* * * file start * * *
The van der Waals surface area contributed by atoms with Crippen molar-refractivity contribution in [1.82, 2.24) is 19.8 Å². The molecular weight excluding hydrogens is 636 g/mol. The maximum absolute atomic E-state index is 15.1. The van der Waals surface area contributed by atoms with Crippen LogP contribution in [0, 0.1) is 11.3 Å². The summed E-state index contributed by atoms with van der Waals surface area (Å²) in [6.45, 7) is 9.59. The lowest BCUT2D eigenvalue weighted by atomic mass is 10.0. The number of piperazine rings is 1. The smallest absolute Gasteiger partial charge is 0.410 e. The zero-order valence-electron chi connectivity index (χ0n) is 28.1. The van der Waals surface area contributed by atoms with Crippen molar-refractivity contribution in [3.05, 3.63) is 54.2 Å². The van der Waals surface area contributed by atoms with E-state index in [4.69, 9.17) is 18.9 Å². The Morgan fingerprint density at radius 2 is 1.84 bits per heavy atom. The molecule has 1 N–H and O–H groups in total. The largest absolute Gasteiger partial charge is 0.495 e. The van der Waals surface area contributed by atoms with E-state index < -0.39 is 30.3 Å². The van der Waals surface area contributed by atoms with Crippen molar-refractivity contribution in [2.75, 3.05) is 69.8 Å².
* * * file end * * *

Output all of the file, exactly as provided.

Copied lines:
The van der Waals surface area contributed by atoms with Crippen molar-refractivity contribution in [1.82, 2.24) is 19.8 Å². The molecular weight excluding hydrogens is 636 g/mol. The maximum absolute atomic E-state index is 15.1. The van der Waals surface area contributed by atoms with Crippen LogP contribution in [0, 0.1) is 11.3 Å². The summed E-state index contributed by atoms with van der Waals surface area (Å²) in [6.45, 7) is 9.59. The lowest BCUT2D eigenvalue weighted by atomic mass is 10.0. The number of piperazine rings is 1. The smallest absolute Gasteiger partial charge is 0.410 e. The zero-order valence-electron chi connectivity index (χ0n) is 28.1. The van der Waals surface area contributed by atoms with Crippen molar-refractivity contribution in [3.05, 3.63) is 54.2 Å². The van der Waals surface area contributed by atoms with E-state index in [4.69, 9.17) is 18.9 Å². The Morgan fingerprint density at radius 2 is 1.84 bits per heavy atom. The molecule has 1 N–H and O–H groups in total. The largest absolute Gasteiger partial charge is 0.495 e. The van der Waals surface area contributed by atoms with E-state index < -0.39 is 30.3 Å². The van der Waals surface area contributed by atoms with Crippen molar-refractivity contribution in [2.75, 3.05) is 69.8 Å².